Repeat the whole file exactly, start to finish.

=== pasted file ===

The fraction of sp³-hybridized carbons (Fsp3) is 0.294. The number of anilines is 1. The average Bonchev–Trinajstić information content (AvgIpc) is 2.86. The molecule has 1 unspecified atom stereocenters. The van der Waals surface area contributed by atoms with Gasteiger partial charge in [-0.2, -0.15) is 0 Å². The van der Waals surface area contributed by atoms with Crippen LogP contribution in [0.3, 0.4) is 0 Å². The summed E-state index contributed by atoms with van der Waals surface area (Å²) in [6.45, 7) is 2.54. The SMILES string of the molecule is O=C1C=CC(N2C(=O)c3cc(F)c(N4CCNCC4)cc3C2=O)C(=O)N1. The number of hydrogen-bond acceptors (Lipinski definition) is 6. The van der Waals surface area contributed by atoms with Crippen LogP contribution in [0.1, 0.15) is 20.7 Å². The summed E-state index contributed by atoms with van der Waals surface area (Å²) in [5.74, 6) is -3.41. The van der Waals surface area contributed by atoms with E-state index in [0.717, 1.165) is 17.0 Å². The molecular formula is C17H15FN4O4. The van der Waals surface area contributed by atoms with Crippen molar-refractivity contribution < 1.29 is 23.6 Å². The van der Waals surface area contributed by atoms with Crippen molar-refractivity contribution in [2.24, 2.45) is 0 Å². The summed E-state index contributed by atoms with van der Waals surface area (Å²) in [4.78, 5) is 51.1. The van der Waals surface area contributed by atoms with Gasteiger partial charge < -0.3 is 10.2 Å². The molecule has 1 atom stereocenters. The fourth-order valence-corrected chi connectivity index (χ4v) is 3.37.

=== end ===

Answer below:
The fraction of sp³-hybridized carbons (Fsp3) is 0.294. The number of anilines is 1. The average Bonchev–Trinajstić information content (AvgIpc) is 2.86. The molecule has 1 unspecified atom stereocenters. The van der Waals surface area contributed by atoms with Gasteiger partial charge in [-0.2, -0.15) is 0 Å². The van der Waals surface area contributed by atoms with Crippen LogP contribution in [0.3, 0.4) is 0 Å². The summed E-state index contributed by atoms with van der Waals surface area (Å²) in [6.45, 7) is 2.54. The SMILES string of the molecule is O=C1C=CC(N2C(=O)c3cc(F)c(N4CCNCC4)cc3C2=O)C(=O)N1. The number of hydrogen-bond acceptors (Lipinski definition) is 6. The van der Waals surface area contributed by atoms with Crippen LogP contribution in [0.1, 0.15) is 20.7 Å². The summed E-state index contributed by atoms with van der Waals surface area (Å²) in [5.74, 6) is -3.41. The van der Waals surface area contributed by atoms with E-state index in [0.717, 1.165) is 17.0 Å². The molecular formula is C17H15FN4O4. The van der Waals surface area contributed by atoms with Crippen molar-refractivity contribution < 1.29 is 23.6 Å². The van der Waals surface area contributed by atoms with Crippen molar-refractivity contribution in [2.24, 2.45) is 0 Å². The summed E-state index contributed by atoms with van der Waals surface area (Å²) in [4.78, 5) is 51.1. The van der Waals surface area contributed by atoms with Gasteiger partial charge < -0.3 is 10.2 Å². The molecule has 1 atom stereocenters. The fourth-order valence-corrected chi connectivity index (χ4v) is 3.37.